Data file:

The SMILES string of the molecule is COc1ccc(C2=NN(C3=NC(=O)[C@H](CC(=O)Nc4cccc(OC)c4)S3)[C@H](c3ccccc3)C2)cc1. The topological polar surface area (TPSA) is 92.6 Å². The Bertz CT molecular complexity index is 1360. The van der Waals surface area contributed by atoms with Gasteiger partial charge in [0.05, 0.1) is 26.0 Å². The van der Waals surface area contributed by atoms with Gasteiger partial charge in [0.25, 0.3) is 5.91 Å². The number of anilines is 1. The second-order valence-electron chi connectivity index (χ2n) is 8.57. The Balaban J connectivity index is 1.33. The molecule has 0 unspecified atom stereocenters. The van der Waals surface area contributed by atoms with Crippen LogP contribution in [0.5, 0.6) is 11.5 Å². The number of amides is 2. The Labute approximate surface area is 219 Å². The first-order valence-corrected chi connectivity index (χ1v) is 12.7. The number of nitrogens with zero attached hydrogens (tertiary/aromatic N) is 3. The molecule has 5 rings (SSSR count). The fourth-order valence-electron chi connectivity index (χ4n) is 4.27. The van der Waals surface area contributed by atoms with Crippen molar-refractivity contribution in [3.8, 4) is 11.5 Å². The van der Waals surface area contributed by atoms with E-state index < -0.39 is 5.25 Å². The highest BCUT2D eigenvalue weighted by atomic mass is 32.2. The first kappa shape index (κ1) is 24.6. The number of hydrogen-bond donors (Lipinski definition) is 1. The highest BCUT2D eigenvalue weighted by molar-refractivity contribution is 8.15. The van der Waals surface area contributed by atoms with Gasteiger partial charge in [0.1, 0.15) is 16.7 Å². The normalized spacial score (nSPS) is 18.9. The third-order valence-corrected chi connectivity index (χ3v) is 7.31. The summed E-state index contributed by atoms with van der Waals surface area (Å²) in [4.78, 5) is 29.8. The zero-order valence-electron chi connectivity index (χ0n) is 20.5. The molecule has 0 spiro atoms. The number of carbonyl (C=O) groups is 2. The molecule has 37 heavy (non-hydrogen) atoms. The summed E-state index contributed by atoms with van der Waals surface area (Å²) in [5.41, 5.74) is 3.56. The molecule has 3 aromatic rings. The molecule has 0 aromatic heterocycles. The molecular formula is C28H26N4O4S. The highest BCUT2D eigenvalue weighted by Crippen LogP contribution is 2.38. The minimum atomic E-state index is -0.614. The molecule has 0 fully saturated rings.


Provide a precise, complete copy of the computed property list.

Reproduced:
The SMILES string of the molecule is COc1ccc(C2=NN(C3=NC(=O)[C@H](CC(=O)Nc4cccc(OC)c4)S3)[C@H](c3ccccc3)C2)cc1. The topological polar surface area (TPSA) is 92.6 Å². The Bertz CT molecular complexity index is 1360. The van der Waals surface area contributed by atoms with Gasteiger partial charge in [0.05, 0.1) is 26.0 Å². The van der Waals surface area contributed by atoms with Gasteiger partial charge in [0.25, 0.3) is 5.91 Å². The number of anilines is 1. The second-order valence-electron chi connectivity index (χ2n) is 8.57. The Balaban J connectivity index is 1.33. The molecule has 0 unspecified atom stereocenters. The van der Waals surface area contributed by atoms with Crippen LogP contribution in [0.5, 0.6) is 11.5 Å². The number of amides is 2. The Labute approximate surface area is 219 Å². The first-order valence-corrected chi connectivity index (χ1v) is 12.7. The number of nitrogens with zero attached hydrogens (tertiary/aromatic N) is 3. The molecule has 5 rings (SSSR count). The fourth-order valence-electron chi connectivity index (χ4n) is 4.27. The van der Waals surface area contributed by atoms with Crippen molar-refractivity contribution in [3.8, 4) is 11.5 Å². The van der Waals surface area contributed by atoms with E-state index < -0.39 is 5.25 Å². The highest BCUT2D eigenvalue weighted by atomic mass is 32.2. The first kappa shape index (κ1) is 24.6. The number of hydrogen-bond donors (Lipinski definition) is 1. The highest BCUT2D eigenvalue weighted by molar-refractivity contribution is 8.15. The van der Waals surface area contributed by atoms with Gasteiger partial charge in [0.1, 0.15) is 16.7 Å². The normalized spacial score (nSPS) is 18.9. The third-order valence-corrected chi connectivity index (χ3v) is 7.31. The summed E-state index contributed by atoms with van der Waals surface area (Å²) in [4.78, 5) is 29.8. The zero-order valence-electron chi connectivity index (χ0n) is 20.5. The molecule has 0 spiro atoms. The number of carbonyl (C=O) groups is 2. The molecule has 37 heavy (non-hydrogen) atoms. The summed E-state index contributed by atoms with van der Waals surface area (Å²) in [5.41, 5.74) is 3.56. The molecule has 3 aromatic rings. The molecule has 0 aromatic heterocycles. The molecular formula is C28H26N4O4S. The highest BCUT2D eigenvalue weighted by Crippen LogP contribution is 2.38. The minimum atomic E-state index is -0.614. The molecule has 0 fully saturated rings.